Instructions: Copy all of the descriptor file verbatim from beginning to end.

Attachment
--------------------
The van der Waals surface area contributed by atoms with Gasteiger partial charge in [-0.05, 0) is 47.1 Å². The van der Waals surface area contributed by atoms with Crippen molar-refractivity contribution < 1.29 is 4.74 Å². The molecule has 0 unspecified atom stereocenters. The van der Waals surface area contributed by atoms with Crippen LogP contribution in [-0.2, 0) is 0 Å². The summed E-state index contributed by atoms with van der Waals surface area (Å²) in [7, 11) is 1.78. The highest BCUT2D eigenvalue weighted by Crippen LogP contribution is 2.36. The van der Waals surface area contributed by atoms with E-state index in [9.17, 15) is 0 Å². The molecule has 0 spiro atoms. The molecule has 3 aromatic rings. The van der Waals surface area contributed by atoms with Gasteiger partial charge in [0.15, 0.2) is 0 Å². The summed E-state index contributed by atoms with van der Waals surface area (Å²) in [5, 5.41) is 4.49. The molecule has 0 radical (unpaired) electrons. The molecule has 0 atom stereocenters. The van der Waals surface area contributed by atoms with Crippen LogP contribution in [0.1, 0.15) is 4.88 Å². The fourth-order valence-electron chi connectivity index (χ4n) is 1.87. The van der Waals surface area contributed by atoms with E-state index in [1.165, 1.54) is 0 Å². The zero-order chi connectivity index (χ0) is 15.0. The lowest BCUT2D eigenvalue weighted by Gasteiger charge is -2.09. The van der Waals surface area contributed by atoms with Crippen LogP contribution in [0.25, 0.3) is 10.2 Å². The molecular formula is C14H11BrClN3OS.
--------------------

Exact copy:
The van der Waals surface area contributed by atoms with Gasteiger partial charge in [-0.05, 0) is 47.1 Å². The van der Waals surface area contributed by atoms with Crippen molar-refractivity contribution < 1.29 is 4.74 Å². The molecule has 0 unspecified atom stereocenters. The van der Waals surface area contributed by atoms with Crippen LogP contribution in [-0.2, 0) is 0 Å². The summed E-state index contributed by atoms with van der Waals surface area (Å²) in [7, 11) is 1.78. The highest BCUT2D eigenvalue weighted by Crippen LogP contribution is 2.36. The van der Waals surface area contributed by atoms with E-state index in [9.17, 15) is 0 Å². The molecule has 0 spiro atoms. The molecule has 3 aromatic rings. The van der Waals surface area contributed by atoms with Gasteiger partial charge in [0.15, 0.2) is 0 Å². The summed E-state index contributed by atoms with van der Waals surface area (Å²) in [5, 5.41) is 4.49. The molecule has 0 radical (unpaired) electrons. The molecule has 0 atom stereocenters. The van der Waals surface area contributed by atoms with Crippen LogP contribution in [0.1, 0.15) is 4.88 Å². The fourth-order valence-electron chi connectivity index (χ4n) is 1.87. The van der Waals surface area contributed by atoms with E-state index in [1.165, 1.54) is 0 Å². The zero-order chi connectivity index (χ0) is 15.0. The lowest BCUT2D eigenvalue weighted by Gasteiger charge is -2.09. The van der Waals surface area contributed by atoms with Crippen LogP contribution in [0.25, 0.3) is 10.2 Å². The molecular formula is C14H11BrClN3OS.